Legislation mentioned in §52(2)[edit]

Section 52(2) of the Constitution Act, 1982 says "The Constitution of Canada includes (a) the Canada Act 1982, including this Act; (b) the Acts and orders referred to in the schedule; and (c) any amendment to any Act or order referred to in paragraph (a) or (b)." The schedule, in turn, lists the following documents. Most were British North America Acts and were renamed as Constitution Acts in 1982. Others include the Parliament of Canada Act, 1875, the Statute of Westminster, 1931, and acts that created new provinces or changed provincial borders.

All of these acts were originally enshrined by the Colonial Laws Validity Act 1865 in the case of acts by the United Kingdom Parliament or enshrined by the British North America (No. 2) Act, 1949 or the British North America Act, 1871 in the case of acts by the Canadian Parliament.

In addition to the acts listed here, six other acts were listed as constitutional in §52(2) but were repealed at the same time (see "Repealed constitutional documents", below).

Name Full text Purpose Old name
Constitution Act, 1867
30 & 31 Vict, c 3 (UK),
reprinted in RSC 1985, App II, No 5
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Entails the original creation of a federal dominion and defines much of the operation of the Government of Canada, including its federal structure, the House of Commons, the Senate, the justice system, and the taxation system. British North America Act, 1867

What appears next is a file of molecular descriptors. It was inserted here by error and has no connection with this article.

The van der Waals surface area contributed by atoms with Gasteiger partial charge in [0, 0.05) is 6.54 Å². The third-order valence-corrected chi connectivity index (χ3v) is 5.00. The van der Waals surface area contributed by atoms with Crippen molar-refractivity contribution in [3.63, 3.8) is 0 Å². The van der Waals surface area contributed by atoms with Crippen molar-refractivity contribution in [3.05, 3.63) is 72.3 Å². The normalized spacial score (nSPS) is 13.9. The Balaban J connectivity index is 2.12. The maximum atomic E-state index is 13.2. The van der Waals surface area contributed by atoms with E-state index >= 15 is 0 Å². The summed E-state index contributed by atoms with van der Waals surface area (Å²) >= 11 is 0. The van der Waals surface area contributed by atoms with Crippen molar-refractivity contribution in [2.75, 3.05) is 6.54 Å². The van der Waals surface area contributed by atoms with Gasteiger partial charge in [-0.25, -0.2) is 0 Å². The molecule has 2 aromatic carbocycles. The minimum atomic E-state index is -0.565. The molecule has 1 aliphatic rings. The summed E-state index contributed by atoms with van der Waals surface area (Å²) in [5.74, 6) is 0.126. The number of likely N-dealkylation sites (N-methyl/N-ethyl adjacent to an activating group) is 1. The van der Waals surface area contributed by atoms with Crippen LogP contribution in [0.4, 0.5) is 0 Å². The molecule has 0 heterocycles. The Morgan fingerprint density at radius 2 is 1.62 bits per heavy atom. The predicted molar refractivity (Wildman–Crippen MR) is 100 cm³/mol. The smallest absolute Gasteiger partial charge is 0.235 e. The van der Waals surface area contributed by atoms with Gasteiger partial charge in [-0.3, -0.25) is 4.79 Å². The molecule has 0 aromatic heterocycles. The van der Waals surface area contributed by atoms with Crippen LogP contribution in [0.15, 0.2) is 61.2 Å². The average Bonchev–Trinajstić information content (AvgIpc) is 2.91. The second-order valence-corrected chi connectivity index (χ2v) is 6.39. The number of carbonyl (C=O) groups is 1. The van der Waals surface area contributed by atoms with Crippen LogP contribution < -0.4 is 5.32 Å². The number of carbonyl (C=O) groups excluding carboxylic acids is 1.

Manitoba Act, 1870
SC 1870, c 3
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Created the province of Manitoba and continued in force An Act for the Temporary Government of Rupert's Land and the North-Western Territories when united with Canada. An Act to amend and continue the Act 32-33 Victoria, chapter 3; and to establish and provide for the Government of the Province of Manitoba
Rupert's Land and North-Western Territory Order
23 June 1870 (UK),
reprinted in RSC 1985, App II, No 9
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Royal Order declaring that Rupert's Land become a part of Canada, effective July 15, 1870. Relieved Hudson's Bay Company of any unsettled Aboriginal claims, effectively making it the responsibility of the Canadian government. Order of Her Majesty in Council admitting Rupert's Land and the North-Western Territory into the Union
British Columbia Terms of Union
16 May 1871 (UK),